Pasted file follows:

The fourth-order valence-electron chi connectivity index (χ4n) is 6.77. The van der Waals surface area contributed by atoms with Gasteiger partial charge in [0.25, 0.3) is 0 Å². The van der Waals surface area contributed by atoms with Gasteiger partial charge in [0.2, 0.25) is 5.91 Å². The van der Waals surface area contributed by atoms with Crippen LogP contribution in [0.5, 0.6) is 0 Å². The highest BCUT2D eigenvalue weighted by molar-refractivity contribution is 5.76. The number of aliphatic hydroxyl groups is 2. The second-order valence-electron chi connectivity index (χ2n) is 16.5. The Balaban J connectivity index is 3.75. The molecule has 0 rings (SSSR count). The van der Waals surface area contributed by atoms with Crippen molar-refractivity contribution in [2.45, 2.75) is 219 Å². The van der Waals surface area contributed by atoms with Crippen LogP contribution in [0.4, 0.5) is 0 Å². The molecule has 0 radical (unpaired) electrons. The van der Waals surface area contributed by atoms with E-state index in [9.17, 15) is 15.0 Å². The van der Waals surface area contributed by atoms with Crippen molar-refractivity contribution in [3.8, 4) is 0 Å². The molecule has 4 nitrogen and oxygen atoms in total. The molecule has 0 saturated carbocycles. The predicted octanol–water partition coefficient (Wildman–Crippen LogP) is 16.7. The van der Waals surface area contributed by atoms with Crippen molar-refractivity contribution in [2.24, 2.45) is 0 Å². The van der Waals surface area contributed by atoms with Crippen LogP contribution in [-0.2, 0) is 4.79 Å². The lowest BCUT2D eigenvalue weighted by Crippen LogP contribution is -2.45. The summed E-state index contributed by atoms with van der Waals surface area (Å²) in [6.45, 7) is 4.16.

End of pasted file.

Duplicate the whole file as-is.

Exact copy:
The fourth-order valence-electron chi connectivity index (χ4n) is 6.77. The van der Waals surface area contributed by atoms with Gasteiger partial charge in [0.25, 0.3) is 0 Å². The van der Waals surface area contributed by atoms with Gasteiger partial charge in [0.2, 0.25) is 5.91 Å². The van der Waals surface area contributed by atoms with Crippen LogP contribution in [0.5, 0.6) is 0 Å². The highest BCUT2D eigenvalue weighted by molar-refractivity contribution is 5.76. The number of aliphatic hydroxyl groups is 2. The second-order valence-electron chi connectivity index (χ2n) is 16.5. The Balaban J connectivity index is 3.75. The molecule has 0 rings (SSSR count). The van der Waals surface area contributed by atoms with Crippen molar-refractivity contribution in [2.45, 2.75) is 219 Å². The van der Waals surface area contributed by atoms with Crippen LogP contribution in [0.4, 0.5) is 0 Å². The molecule has 0 radical (unpaired) electrons. The van der Waals surface area contributed by atoms with E-state index in [9.17, 15) is 15.0 Å². The van der Waals surface area contributed by atoms with Crippen molar-refractivity contribution in [3.8, 4) is 0 Å². The molecule has 4 nitrogen and oxygen atoms in total. The molecule has 0 saturated carbocycles. The predicted octanol–water partition coefficient (Wildman–Crippen LogP) is 16.7. The van der Waals surface area contributed by atoms with Crippen molar-refractivity contribution in [2.24, 2.45) is 0 Å². The van der Waals surface area contributed by atoms with Crippen LogP contribution in [-0.2, 0) is 4.79 Å². The lowest BCUT2D eigenvalue weighted by Crippen LogP contribution is -2.45. The summed E-state index contributed by atoms with van der Waals surface area (Å²) in [6.45, 7) is 4.16.